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Does atenolol help cats with subclinical hypertrophic cardiomyopathy?

Jackson BL, Adin DB, Lehmkuhl LB.  Effect of atenolol on heart rate, arrhythmias, blood pressure, and dynamic left ventricular outflow tract obstruction in cats with subclinical hypertrophic cardiomyopathy.  J Vet Cardiol 2015;17:S296-S305.

Hypertrophic cardiomyopathy (HCM) is the most common heart disease of cats.  In HCM, the myocardium of the left ventricle hypertrophies concentrically and stiffens, which results in diastolic dysfunction and ultimately increased left atrial pressures and distension of the left atrium.  This disease may be subclinical throughout some or all of an affected cat’s life, but when it progresses to clinically evident dysfunction, congestive heart failure (CHF), thromboembolic disease, and even sudden cardiac death may be the result.  When subclinical HCM is detected in a cat, both clinicians and owners experience great concern as there are no evidence-based prophylactic therapies that are clinically proven to prevent progression to clinical disease, and once clinical disease does occur, even the short-term prognosis may be poor to grave.

Atenolol, a beta-1 adrenergic receptor antagonist, has often been used empirically in the treatment of cats with subclinical HCM, and is thought by many clinicians to be of benefit to these animals. In this study of client-owned cats with subclinical HCM, cats were included if they had echocardiographic evidence of diffuse or segmental left ventricular hypertrophy, but were excluded if they were found to have systemic hypertension or hyperthyroidism.  In addition to echocardiography and Doppler blood pressure measurement, the cats were also evaluated with cardiac auscultation, electrocardiography and 24-hour Holter monitoring.  Seventeen cats (14 neutered males and 3 spayed females) completed the study; the median age of the animals was 7.0 years (range, 4 years-17 years).  Of the 17 cats, 11 had left ventricular outflow tract obstruction (LVOTO) secondary to systolic anterior motion (SAM) of the mitral valve, and 6 did not have this echocardiographic abnormality.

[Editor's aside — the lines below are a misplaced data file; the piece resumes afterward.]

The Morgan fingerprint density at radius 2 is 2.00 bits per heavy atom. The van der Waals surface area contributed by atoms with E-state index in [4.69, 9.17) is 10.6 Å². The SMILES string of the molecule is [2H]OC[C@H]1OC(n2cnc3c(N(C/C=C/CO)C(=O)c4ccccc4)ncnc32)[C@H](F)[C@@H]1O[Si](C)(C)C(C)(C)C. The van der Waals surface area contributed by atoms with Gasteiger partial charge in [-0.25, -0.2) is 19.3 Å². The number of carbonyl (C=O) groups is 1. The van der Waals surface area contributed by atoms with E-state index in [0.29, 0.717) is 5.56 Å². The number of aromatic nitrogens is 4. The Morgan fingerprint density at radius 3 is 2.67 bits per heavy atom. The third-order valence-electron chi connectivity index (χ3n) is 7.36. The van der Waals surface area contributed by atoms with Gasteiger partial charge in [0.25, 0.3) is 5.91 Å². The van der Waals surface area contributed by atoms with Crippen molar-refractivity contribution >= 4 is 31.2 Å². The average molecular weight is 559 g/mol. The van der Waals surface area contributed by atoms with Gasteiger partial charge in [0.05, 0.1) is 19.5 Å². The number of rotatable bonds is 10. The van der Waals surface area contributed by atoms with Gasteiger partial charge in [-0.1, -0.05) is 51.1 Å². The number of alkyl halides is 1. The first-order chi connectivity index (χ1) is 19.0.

Results of the above described clinical evaluations were compared in the subjects before and then 2-4 weeks after starting atenolol therapy at 6.25-12.5 mg PO q 12 hours.  Echocardiography demonstrated that LVOT velocity, and therefore LVOT obstruction, decreased in the patients after at least 2 weeks of atenolol administration. Cardiac arrhythmias were not found in many of the patients until Holter monitoring was performed.  In humans, there is a known association between the occurrence of non-sustained ventricular tachycardia and risk of sudden cardiac death, and also in humans with HCM, 88% had ventricular arrhythmias demonstrated by Holter monitoring, and 31% had ventricular tachycardia. One previous study showed that 100% of cats with subclinical HCM have arrhythmias.

Atenolol was also found to decrease heart rate, heart murmur grade, and to a lesser degree, ventricular ectopy, in cats with subclinical HCM. The frequency and complexity of ventricular arrhythmias in the study cats was reduced with atenolol use; atenolol is also a ventricular and supraventricular antiarrhythmic agent. It is still unknown if administration of this drug results in reduced incidence of sudden cardiac death in cats with HCM, or a longer period of time before subclinical HCM progresses to CHF.  As only cats with mild subclinical HCM were included in the study it is unknown if atenolol adminstration also positively affects cardiac function parameters in cats with more severe HCM or actual clinically evident heart disease.  Given the promise atenolol has shown in improvement of cardiac function in this small population of cats with subclinical HCM, additional studies in cats with more severe or clinically evident disease are warranted. [PJS]

See also:
Jackson BL, Lehmkuhl LB, et al.  Heart rate and arrhythmia frequency of normal cats compared to cats with asymptomatic hypertrophic cardiomyopathy.  J Vet Cardiol 2014;16:215-25.